However, as FRS102 only came into play from 1 January 2015 and we are now approaching the end of the transition year in which companies are required to restate the prior year’s disclosure under this new standard, many companies will only now be thinking about this in earnest for the first time, and so I believe there is no better time to consider the similarities and differences with the previous standard, FRS17. Read more »

Marian Elliott

This blog was written for Pension Funds Online by Marian Elliott of Spence & Partners –

There is a lot to look forward to at this time of year. The end of March will bring longer daylight hours, the promise of slightly warmer temperatures and, for many trustee boards and companies, the process of carrying out an actuarial valuation of their pension scheme will begin.

If the very mention of this sends shivers down your spine then read on. Whilst there are no magic potions which can shrink your deficit or take the sting out of the valuation exercise, there are actions which you can take to improve the way in which the valuation process is managed and deliver better results for both the company and trustees: Read more »

Alan Collins

With recent market turmoil sending scheme funding levels tumbling, pensions present a potential Pandora’s Box for even the most enlightened Finance Director.

In this month’s issue of CA Magazine (pg. 56) Alan Collins, head of employer advisory services at pension actuaries Spence & Partners suggests 10 key questions that Finance Directors should be asking themselves about their defined benefit schemes and some guidance on each of these key issues.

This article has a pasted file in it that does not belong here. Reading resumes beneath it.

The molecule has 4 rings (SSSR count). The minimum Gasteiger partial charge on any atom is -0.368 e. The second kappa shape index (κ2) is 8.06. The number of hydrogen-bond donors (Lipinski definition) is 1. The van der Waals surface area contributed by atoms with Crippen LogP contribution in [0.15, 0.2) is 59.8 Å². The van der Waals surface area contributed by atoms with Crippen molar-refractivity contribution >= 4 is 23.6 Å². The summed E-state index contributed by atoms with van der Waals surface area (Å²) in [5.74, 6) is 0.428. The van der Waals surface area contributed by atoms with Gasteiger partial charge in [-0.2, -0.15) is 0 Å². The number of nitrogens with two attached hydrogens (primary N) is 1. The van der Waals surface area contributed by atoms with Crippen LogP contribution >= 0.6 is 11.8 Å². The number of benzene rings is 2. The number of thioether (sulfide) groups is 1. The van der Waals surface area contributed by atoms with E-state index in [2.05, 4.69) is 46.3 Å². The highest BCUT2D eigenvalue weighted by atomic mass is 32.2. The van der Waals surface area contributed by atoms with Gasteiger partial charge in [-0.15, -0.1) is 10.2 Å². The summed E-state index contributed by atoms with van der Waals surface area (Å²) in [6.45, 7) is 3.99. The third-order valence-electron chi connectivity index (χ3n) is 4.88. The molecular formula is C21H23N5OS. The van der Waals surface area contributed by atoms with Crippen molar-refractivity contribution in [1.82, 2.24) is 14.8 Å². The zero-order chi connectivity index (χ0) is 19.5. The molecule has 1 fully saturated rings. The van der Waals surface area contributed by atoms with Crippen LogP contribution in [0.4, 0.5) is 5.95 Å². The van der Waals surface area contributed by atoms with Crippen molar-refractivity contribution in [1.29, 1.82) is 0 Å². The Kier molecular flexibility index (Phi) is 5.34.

Read more »

Brian Spence

Our pensions review of 2011

A New Year and in January developments in de-risking throughout 2010 were discussed. How would 2011 fare in comparison?

February hosted a long and sometimes confusing conversation about PIPs. Turns out it’s simple,……… honestly!

In a busy month of March we aired our opinions and gave a spring clean to these pieces:

Help for schools and colleges showed we are no fools in April with some guidance on FRS17 disclosures.

The joys of spring were not abound in May as we lost an “f” in pensions. There never was one?  I think you’ll ind……..

Inflation and its effects were being discussed in June as another quarter sees the inflation targets go by unachieved. On a more positive note the Actuarial Profession was inflated with a new influx of talented graduates from Queen’s University. We were there to welcome them to the industry and indeed are nurturing some of that talent within our business today.